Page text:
Clifford: “Now is it correct that one of those boys that Brendan named in that inquiry, a boy from Cavan, that Sean Brady himself interviewed that boy some days later.”

MacIntyre: “That’s correct.”

Clifford: “And he had not informed the boy’s parents about?”

MacIntyre: “I spoke to that boy. That boy told me, who’s now a middle-aged man, he told me, on his doorstep, he told me he had never spoken to anyone about this before, let alone his parents. He was asked to attend a meeting in a parochial house, he went to the parochial house. He was interviewed by Cardinal Brady, there was another priest present. His parents were never notified. He was 15 years of age, he was..And he was in the middle of a secret canon law inquiry and his parents were never told.”

Clifford: “Did he attend on his own, Darragh? Did his parents have no knowledge?”

MacIntyre: “His parents had no notion that he was being interviewed. No notion that he was being part of this secret process. More than that Michael, they had no notion that he was abused. And he never told them cause he was then sworn to secrecy about the process he was involved in.”

Clifford: “In a similar way that Brendan had been sworn to secrecy earlier.”

MacIntyre: “Exactly the same way. Now remember the Church will point this out and it’s fair to point out that the children were not sworn to secrecy about the abuse. They were sworn to secrecy about the process they were involved in. They were only allowed to speak to authorised priests about it. But I’d suggest the effect of that on a 14 or 15-year-old boy was pretty much the same.”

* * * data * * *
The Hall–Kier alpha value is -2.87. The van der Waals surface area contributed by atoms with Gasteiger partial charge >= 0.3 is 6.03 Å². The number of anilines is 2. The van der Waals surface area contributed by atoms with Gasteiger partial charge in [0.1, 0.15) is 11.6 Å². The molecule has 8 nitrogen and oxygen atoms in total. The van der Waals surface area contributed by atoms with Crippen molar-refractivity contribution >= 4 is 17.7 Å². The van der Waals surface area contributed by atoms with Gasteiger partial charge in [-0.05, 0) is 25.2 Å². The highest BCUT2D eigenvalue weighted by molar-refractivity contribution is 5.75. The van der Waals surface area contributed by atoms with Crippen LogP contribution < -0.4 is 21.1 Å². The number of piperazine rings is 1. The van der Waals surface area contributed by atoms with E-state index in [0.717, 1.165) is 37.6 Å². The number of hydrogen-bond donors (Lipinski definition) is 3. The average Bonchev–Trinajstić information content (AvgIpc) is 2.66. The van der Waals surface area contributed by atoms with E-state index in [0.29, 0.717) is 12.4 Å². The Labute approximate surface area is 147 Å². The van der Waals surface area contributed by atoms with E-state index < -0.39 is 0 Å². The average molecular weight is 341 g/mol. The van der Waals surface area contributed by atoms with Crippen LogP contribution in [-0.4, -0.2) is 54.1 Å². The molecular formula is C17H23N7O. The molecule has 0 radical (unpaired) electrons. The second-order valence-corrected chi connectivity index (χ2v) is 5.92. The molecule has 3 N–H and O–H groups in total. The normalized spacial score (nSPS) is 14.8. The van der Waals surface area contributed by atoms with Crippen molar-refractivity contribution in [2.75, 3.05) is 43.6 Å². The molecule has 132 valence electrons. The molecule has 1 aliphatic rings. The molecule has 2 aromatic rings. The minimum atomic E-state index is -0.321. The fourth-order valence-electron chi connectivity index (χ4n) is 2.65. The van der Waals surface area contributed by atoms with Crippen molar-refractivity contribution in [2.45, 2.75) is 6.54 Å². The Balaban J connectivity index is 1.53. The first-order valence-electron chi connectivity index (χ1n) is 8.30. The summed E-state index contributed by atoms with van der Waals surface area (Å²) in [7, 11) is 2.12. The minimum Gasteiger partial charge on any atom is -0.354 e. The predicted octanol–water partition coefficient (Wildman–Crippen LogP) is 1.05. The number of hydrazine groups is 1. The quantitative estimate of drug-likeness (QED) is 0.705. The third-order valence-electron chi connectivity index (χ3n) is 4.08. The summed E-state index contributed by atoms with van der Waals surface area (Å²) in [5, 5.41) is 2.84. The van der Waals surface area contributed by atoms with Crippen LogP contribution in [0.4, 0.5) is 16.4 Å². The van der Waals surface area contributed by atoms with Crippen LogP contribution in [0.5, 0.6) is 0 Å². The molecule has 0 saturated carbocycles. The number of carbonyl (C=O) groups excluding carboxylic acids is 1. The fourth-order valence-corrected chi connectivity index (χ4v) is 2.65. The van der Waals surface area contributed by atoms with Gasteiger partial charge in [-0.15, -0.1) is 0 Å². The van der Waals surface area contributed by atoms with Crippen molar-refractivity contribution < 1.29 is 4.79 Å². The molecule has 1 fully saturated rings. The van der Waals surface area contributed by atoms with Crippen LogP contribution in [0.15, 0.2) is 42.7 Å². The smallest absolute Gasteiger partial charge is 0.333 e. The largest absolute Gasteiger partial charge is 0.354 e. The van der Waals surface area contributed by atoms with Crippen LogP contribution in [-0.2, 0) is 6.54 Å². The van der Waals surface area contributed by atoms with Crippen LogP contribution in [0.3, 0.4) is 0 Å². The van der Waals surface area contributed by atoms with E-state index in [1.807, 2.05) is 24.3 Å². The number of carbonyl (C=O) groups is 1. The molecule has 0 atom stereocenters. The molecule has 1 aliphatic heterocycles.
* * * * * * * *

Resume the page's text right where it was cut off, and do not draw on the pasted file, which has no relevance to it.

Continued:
Clifford: “And, one other thing strikes me, we’re often told different rules and different morales applied at that time. Yet it also emerged in your programme last night that initially Brendan Boland, when he was a boy, he initially went to a priest. And that priest did go to Brendan’s parents.”

MacIntyre: “The point we make in the programme, that’s absolutely the case. What the priest did in the very first instance, a young priest in Dundalk, he went straight to the boy’s parents. No dilly-dally. Now we don’t make a big deal about going to the police in the programme, about going to the guards. We don’t say ‘you should have gone to the guards’. We point out plainly that the guards were not notified. We know that. That has been known for, almost forever now it seems.  But the big point is this – What would a parent do? What would somebody do if you knew that so-and-so up the road was being abused? What would you do? Would you let the situation..Would you take any risks in that situation? Would you intervene, that’s the point.”

Clifford: “Yes. And you put these, a lot of these details to Cardinal Brady’s office and did you get any response?”

MacIntyre:  “We got, we certainly have been in correspondence with him and we have got, we have…I suppose the best way to put it is we reflected their response in the programme last night. I mean one of the things they would say is, they would say, for example, that there is no State or Church guidelines responding to allegations of child abuse in Ireland at the time. And they do point out that the oath wasn’t simply about swearing the child to secrecy about the abuse it was about, they would argue that it was about in fact giving greater force and integrity to the evidence given by Mr Boland.”

Clifford: “OK. Now just to touch on this last element Darragh, because I think this is quite important. The second boy you referred to, the boy from Cavan. He was interviewed, without his parents’ knowledge and what he revealed in that inquiry to Sean Brady was never told to his parents to the best of that boy’s knowledge.

MacIntyre: “That’s exactly the situation.”

Earlier: Cardinal Brady: Accused